I think that we're made in Canada becomes incredibly important because our boxes are made here locally. It's not only ourselves, we're keeping Canadian business open. And so we have to be part of that ecosystem. And I think people want to support that.
So there was a lot of things along the way that needed to be thought through, that needed to be critically, I think, looked at and changed. And unfortunately there were a number of months where I really had to lean out. I worked with... The other challenge for startups, and I don't know maybe if you're in the same situation, is I work with a lot of freelancers. Because I had people like someone in New York who visited stores and someone in Houston who visited. There were no stores to visit anymore.
Christina Dorey...: Yep.
Lissa Mattam: And interestingly, some of the funding that became available, the prerequisite was how many employees did you have? What did your payroll look like? Well, my payroll looked like one thing, but I have a third-party logistics company in Mississauga who does all of our pick pack. And they're incredible. But they're not on my payroll. So it's really learning how... Because there's the element of you that's like, how do I run an efficient, lean, productive business? And now we're in a pandemic and I need to shift that.
And for many startups and for many small businesses, and I've heard this from many of my colleagues, is some of those opportunities weren't available because we didn't fit the criteria. And so I think what's going to be important to us moving forward, for all of us, I think is how do we continue to build a foundation that doesn't, hopefully there is not hopefully we don't have to face this again, but that builds a foundation and that we can be agile and that the supports that are in place can also allow for that agility.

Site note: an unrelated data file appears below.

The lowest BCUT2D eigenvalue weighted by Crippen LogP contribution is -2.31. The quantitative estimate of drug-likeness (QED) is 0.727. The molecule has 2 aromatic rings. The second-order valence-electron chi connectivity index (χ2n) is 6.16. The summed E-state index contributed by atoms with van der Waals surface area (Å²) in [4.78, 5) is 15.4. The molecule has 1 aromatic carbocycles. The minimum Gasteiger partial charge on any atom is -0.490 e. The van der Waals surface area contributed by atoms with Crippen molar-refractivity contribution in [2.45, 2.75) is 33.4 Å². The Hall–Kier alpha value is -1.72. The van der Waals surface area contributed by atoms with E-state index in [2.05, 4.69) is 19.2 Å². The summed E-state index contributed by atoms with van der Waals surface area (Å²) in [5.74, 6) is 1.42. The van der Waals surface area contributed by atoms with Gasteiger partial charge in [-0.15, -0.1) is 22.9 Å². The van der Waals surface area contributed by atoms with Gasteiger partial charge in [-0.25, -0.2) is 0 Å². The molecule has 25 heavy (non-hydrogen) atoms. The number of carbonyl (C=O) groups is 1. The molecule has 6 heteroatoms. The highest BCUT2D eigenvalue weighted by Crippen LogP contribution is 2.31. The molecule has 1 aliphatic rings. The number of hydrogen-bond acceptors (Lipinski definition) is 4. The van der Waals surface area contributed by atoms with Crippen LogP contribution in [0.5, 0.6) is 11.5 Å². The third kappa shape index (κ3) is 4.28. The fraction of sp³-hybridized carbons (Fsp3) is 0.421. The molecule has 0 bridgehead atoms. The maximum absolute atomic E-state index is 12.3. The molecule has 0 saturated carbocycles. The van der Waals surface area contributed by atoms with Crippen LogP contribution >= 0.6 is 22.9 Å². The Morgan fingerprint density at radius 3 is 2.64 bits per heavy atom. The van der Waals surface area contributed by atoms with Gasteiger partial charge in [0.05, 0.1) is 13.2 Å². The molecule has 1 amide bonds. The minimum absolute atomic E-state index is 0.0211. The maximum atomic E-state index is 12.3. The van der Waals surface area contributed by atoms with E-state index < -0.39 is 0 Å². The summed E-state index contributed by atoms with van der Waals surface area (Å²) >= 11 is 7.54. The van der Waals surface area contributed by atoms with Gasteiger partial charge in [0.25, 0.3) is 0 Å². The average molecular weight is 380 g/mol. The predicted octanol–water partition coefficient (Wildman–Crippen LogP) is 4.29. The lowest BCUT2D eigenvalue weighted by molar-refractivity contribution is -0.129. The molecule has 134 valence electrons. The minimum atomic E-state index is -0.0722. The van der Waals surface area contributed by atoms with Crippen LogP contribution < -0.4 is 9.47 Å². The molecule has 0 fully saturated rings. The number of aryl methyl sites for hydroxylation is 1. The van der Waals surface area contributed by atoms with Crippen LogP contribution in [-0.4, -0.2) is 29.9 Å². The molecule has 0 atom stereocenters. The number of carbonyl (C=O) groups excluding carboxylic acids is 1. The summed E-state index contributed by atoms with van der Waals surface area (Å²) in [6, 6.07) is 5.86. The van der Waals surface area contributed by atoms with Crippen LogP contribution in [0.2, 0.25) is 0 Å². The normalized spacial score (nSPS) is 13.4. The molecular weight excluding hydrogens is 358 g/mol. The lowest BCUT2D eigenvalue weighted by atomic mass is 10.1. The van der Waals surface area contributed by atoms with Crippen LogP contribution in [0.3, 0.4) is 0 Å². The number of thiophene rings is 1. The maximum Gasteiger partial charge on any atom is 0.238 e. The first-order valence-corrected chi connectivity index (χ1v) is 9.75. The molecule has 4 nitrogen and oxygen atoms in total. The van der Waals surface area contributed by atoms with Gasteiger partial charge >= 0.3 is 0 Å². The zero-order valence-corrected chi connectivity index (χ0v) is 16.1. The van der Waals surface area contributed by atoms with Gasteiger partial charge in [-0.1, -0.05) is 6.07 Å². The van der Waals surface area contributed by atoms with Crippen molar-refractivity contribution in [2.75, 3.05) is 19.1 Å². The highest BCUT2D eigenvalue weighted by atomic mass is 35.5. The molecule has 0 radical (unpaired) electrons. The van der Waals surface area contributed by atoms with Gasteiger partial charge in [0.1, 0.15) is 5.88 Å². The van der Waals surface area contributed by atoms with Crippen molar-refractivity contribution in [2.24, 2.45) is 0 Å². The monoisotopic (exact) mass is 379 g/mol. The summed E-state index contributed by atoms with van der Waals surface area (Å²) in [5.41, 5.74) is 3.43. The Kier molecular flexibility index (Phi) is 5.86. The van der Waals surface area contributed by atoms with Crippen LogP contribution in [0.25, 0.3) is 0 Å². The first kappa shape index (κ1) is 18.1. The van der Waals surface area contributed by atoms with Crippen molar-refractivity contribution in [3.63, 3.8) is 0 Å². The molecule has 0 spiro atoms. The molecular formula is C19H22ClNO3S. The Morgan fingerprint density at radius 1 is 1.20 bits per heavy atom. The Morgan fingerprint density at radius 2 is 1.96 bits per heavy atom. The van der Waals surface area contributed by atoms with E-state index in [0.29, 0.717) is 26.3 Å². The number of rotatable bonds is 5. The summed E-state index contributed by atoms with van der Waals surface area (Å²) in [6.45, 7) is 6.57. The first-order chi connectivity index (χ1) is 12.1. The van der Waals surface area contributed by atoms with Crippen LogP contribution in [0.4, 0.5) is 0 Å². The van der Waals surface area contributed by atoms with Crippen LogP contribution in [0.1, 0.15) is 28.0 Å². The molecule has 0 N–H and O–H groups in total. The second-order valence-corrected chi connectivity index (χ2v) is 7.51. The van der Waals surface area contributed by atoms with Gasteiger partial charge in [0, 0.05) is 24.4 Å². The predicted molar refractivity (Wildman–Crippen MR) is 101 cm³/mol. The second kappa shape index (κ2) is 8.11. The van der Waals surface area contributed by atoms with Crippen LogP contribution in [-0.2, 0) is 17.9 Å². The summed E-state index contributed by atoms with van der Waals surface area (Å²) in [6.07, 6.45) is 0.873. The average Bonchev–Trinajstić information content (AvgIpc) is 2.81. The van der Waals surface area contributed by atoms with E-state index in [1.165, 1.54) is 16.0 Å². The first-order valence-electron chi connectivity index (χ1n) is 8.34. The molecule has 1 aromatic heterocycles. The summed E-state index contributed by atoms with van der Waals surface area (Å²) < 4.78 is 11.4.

Christina Dorey...: Agreed. It's really powerful. And we're certainly hearing individuals as they're speaking to their shopping habits are imagining that things will be very different going forward. So it sounds like you're really nicely positioned for the future.
I'm curious. I'll add one more question to that. So you mentioned you're a mom at the top of our broadcast today. So how have you juggled being a good partner, business owner, mom, balance through this really precarious time?
Lissa Mattam: It's a great question. I used to blow jar my hair and now I don't have time and it's curly every day. But the reality is, it's been... I think with everything, and I've felt this way as an entrepreneur the whole journey, is that throughout my journey as an entrepreneur, prior to this, I've been constantly reassessing and re-shifting whether it's like my daily practices and rituals and how I make it through, because I do have the consideration of my family. I have aging parents who... Through the pandemic, I think many people also would've been taking consideration their who couldn't leave their homes or doing all of those things.